SNP auditors quit amid probe in to party's finances and police search of Peter Murrell's home
Accountants Johnston Carmichael had worked with the SNP for more than a decade, but said in a statement the decision was taken after a review of its client portfolio.
The Scotsman understand the decision was made before Mr Murrell’s arrest on Wednesday, which later saw him released without charge, “pending further investigation”.
Mr Murrell’s arrest formed part of a police investigation of the party's finances that led to a search across Wednesday and Thursday of the home he shares with wife and former first minister Nicola Sturgeon.
An SNP spokesman said: “We can confirm that Johnston Carmichael will not be providing audit services to the SNP this year. The national treasurer is undertaking a tendering process for alternative provision and we have advised the Electoral Commission of that position.”
A spokesman for Johnston Carmichael confirmed the firm had ended the association, but declined to explain why.
“As a regulated organisation, we adhere to our obligations on client confidentiality and do not discuss client business,” the spokesman said.
The SNP’s treasurer is now seeking another firm to audit the party’s finances. By law, the party now has until July 7 to present their accounts to the Electoral Commission or face possible sanctions.
In accordance with the Political Parties, Elections and Referendum Act 2000, the SNP is required to prepare financial statements. However, Electoral Commission rules mean any income or expenditure of more than £250,000 is required by law to also have accounts independently audited.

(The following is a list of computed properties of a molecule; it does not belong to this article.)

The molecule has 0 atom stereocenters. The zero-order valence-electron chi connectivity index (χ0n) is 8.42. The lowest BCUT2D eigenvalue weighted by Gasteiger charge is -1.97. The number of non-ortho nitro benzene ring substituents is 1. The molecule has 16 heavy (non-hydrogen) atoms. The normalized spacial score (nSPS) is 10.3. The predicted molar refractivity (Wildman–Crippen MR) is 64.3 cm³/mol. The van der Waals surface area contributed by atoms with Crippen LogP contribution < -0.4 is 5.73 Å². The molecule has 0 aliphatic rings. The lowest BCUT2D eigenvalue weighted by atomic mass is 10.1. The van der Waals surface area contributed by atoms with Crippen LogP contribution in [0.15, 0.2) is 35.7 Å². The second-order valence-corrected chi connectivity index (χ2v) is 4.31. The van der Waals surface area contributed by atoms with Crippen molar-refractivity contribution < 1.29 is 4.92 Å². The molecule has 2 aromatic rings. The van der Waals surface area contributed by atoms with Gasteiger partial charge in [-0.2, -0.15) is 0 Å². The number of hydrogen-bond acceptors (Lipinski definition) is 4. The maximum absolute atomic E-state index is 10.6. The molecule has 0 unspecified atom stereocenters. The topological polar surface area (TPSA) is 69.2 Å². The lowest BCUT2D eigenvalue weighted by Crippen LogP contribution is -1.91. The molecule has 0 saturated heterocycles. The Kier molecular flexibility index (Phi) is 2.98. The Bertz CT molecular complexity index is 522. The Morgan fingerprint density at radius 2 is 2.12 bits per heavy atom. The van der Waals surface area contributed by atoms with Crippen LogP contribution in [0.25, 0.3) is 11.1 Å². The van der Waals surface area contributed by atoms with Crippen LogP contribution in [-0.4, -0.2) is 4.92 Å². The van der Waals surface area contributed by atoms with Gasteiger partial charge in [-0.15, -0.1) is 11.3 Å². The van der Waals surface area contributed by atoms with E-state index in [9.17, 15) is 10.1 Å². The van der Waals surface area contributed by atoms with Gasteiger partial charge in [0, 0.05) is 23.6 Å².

If there is no auditors’ report and no reasonable excuse, the commission has the power to appoint their own firm of auditors to look at the accounts.
Scottish Labour's deputy leader Jackie Baillie said the resignation posed "serious questions" about the SNP's financial affairs.
"Sunlight is the best disinfectant. We need transparency and openness from the SNP now."
Meanwhile, Scottish Conservative constitution spokesperson Donald Cameron insisted the SNP must be "fully transparent" over why their auditors quit.
He said: “This resignation only raises further questions about the increasingly murky picture surrounding the SNP’s finances. Given this firm have audited the party’s accounts for so long, the SNP must be fully transparent over why they have decided to quit now.
“The extraordinary events of recent weeks leave the SNP with big questions to answer and their auditors’ resignation only adds to the growing number of issues they must address.
“The public are sick of the SNP shrouding matters relating to their finances behind a wall of secrecy and senior figures, including Humza Yousaf and Nicola Sturgeon, must be upfront about this situation.”
Mr Yousaf had on Thursday pledged to carry out a full review of the SNP's governance and transparency, insisting there was now an opportunity to "do things differently".
Liberal Democrat MP Christine Jardine claimed it was “just another day another drama with the SNP”.
The Edinburgh West MP said: “This is yet more distraction from what ministers should be focusing on to deal with the cost-of-living crisis and the ridiculous waiting lists the NHS has been left by Humza Yousaf as health secretary."
Accounts for 2021 showed the party’s total income was £4,510,460, total expenditure was £5,262,032, assets were £1,630,454 and liabilities were £1,055,689.
Earlier this week, Mr Yousaf said he had not spoken to Mr Murrell or Ms Sturgeon, and had not been contacted by police himself. He said he did not expect to be questioned as he had never had any dealings around the party's finances.
The police presence in Glasgow ended with officers dismantling one of the screens outside the couple’s Uddingston home and carrying what looked like toolboxes and rolls of cable from the property.
Mr Murrell, who married Ms Sturgeon in 2010, was arrested on Wednesday morning in connection to a long-running Police Scotland investigation into the spending of about £600,000, which was earmarked for Scottish independence campaigning.
On Wednesday, a Police Scotland spokesperson said: “A 58-year-old man, who was arrested as a suspect earlier today in connection with the ongoing investigation into the funding and finances of the Scottish National Party, has been released without charge, pending further investigation.”
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